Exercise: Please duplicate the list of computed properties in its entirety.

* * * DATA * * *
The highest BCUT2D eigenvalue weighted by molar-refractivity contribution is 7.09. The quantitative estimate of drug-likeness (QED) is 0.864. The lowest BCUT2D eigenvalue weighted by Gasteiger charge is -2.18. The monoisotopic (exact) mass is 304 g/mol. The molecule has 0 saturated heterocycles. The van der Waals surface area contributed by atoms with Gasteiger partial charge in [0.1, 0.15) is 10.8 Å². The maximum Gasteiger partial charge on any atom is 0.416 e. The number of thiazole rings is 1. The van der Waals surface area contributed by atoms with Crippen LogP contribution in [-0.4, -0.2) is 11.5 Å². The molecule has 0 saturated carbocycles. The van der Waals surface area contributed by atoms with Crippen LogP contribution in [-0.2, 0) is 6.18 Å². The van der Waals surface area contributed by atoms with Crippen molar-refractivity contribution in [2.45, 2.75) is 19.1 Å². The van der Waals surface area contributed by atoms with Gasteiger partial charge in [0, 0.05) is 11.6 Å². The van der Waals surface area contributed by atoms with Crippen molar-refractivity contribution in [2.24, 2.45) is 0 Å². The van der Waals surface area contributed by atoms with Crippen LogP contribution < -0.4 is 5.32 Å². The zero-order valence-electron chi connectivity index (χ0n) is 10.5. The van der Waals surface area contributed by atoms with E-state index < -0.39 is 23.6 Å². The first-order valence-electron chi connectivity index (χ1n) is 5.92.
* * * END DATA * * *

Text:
The highest BCUT2D eigenvalue weighted by molar-refractivity contribution is 7.09. The quantitative estimate of drug-likeness (QED) is 0.864. The lowest BCUT2D eigenvalue weighted by Gasteiger charge is -2.18. The monoisotopic (exact) mass is 304 g/mol. The molecule has 0 saturated heterocycles. The van der Waals surface area contributed by atoms with Gasteiger partial charge in [0.1, 0.15) is 10.8 Å². The maximum Gasteiger partial charge on any atom is 0.416 e. The number of thiazole rings is 1. The van der Waals surface area contributed by atoms with Crippen LogP contribution in [-0.4, -0.2) is 11.5 Å². The molecule has 0 saturated carbocycles. The van der Waals surface area contributed by atoms with Crippen LogP contribution in [-0.2, 0) is 6.18 Å². The van der Waals surface area contributed by atoms with Crippen molar-refractivity contribution in [2.45, 2.75) is 19.1 Å². The van der Waals surface area contributed by atoms with Gasteiger partial charge in [0, 0.05) is 11.6 Å². The van der Waals surface area contributed by atoms with Crippen molar-refractivity contribution in [2.24, 2.45) is 0 Å². The van der Waals surface area contributed by atoms with Crippen LogP contribution < -0.4 is 5.32 Å². The zero-order valence-electron chi connectivity index (χ0n) is 10.5. The van der Waals surface area contributed by atoms with E-state index < -0.39 is 23.6 Å². The first-order valence-electron chi connectivity index (χ1n) is 5.92.